Treatment for a Compression Neuropathy in the Arm (Cubital/Carpal Tunnel Syndrome)
Your nerves give feeling to your body, among other jobs. They allow you to feel heat and cold, touch and pressure. Sensory nerves are what signal your brain—through the sensation of pain—that you have an injury. Pressure on peripheral nerves can cause pain, numbness or even weakness in the area that the compressed nerves supply, a problem that is called compression neuropathy.
Pressure on the median nerve at the wrist—what we call “carpal tunnel syndrome”—is the most common type of compression neuropathy of the upper extremity (the arm, hand, and wrist.) Compression of the ulnar nerve in the cubital tunnel, known as cubital tunnel syndrome, is more common among the compression of the ulnar, radial, posterior interosseous and anterior interosseous nerves.
What is cubital tunnel syndrome?
Explain that cubital tunnel syndrome, also known as ulnar nerve entrapment at the elbow, is a type of compression neuropathy affecting one of the nerves, known as the ulnar nerve, which provides feeling and function to the hand. The ulnar nerve runs from the neck to the hand, and serves the outer half of the hand including the ring and pinky fingers.
In cubital tunnel syndrome, the ulnar nerve becomes compressed or inflamed where it passes through the cubital tunnel, a narrow space located just inside the elbow. This causes symptoms such as numbness and tingling in the pinky and ring fingers, the hallmarks of cubital tunnel syndrome.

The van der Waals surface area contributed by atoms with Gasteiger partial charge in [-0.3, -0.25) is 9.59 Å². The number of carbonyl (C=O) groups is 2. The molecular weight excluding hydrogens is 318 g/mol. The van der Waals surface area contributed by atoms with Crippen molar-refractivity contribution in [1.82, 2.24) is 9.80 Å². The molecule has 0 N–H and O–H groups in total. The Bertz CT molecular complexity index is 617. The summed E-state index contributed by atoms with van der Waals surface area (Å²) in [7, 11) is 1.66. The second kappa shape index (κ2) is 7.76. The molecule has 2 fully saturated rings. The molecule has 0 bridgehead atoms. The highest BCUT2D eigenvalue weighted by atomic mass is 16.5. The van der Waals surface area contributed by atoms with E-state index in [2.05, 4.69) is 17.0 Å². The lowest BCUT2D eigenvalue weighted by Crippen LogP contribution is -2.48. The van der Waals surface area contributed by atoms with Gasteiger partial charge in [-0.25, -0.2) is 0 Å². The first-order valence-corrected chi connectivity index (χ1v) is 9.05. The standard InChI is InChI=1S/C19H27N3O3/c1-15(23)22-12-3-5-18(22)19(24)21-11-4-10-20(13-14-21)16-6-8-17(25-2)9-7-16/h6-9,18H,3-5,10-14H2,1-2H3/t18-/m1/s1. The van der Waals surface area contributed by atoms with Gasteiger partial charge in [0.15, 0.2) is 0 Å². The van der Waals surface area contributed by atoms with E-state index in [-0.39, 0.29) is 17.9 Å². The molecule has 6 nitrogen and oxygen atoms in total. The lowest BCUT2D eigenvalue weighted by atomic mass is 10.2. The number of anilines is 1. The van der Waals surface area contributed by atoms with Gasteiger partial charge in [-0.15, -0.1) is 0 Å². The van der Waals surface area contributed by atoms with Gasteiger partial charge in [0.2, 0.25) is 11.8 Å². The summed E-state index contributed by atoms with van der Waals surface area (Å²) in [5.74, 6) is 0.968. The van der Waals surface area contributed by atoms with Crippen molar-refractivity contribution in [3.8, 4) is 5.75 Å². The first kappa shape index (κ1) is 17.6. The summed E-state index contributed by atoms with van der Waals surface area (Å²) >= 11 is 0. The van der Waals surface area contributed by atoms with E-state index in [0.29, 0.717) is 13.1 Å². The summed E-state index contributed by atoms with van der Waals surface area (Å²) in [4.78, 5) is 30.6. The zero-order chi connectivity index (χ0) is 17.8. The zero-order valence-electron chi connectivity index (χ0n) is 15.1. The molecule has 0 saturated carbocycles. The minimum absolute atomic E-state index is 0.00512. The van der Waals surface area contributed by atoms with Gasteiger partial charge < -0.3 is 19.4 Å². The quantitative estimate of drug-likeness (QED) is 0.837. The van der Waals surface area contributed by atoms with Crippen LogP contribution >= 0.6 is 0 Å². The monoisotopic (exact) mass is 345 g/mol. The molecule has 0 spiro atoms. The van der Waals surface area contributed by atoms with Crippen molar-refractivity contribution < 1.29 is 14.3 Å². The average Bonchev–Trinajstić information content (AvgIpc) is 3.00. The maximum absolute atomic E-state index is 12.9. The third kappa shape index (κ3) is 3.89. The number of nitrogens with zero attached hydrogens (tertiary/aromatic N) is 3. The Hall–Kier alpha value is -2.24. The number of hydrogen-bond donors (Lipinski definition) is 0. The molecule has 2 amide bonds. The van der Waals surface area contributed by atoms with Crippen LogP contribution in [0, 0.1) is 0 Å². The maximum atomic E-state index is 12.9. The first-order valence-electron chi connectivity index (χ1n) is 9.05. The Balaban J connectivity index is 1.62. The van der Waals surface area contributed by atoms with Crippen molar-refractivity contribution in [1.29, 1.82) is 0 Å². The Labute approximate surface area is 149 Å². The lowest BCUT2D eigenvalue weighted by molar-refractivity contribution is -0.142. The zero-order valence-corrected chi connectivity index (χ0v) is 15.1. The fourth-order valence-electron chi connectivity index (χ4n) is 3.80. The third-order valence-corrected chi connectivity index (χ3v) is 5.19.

What is carpal tunnel syndrome?
Carpal tunnel syndrome is another common compression neuropathy affecting the other primary nerve in the arm, the median nerve. The median nerve also supplies feeling and function, this time to the thumb, first two fingers, and one half of the ring finger. The median nerve also runs from the neck to the hand, passing through a narrow bony opening in the palm side of the wrist called the carpal tunnel.
Carpal tunnel syndrome occurs when the median nerve is compressed or becomes irritated where it passes through the carpal tunnel. The compressed nerve causes numbness, tingling, and pain in the hand, particularly in the fingers supplied by the median nerve. It can also result in wrist pain or pain radiating to the forearm.
What are the treatment options for compression neuropathy?
The treatment of a compression neuropathy is decompression of the affected nerve. Many times, these types of compression neuropathy are the result of overuse, and a conservative, non-operative approach with a focus on modification of activity is sufficient to decompress the nerve and relieve symptoms. Splinting of the wrist or elbow are commonly used to minimize pressure on the affected nerve. In more severe cases, surgery may be necessary in order to alleviate the symptoms of nerve compression.
Where can I find treatment for my compression neuropathy in Long Island?
Mirza Orthopedics is the premier orthopedic hand, wrist, elbow & shoulder center on Long Island, serving active patients of all ages from Suffolk County, Nassau County and beyond. Our Smithtown-based practice offers the latest nonsurgical and surgical treatment options for all types of hand and upper extremity injuries and conditions. We specialize in cutting-edge, minimally invasive procedures utilizing proprietary medical devices designed by our physicians for carpal tunnel syndrome, cubital tunnel syndrome and distal radius fractures. If you’re suffering from any of these conditions, contact Mirza Orthopedics today for a consultation.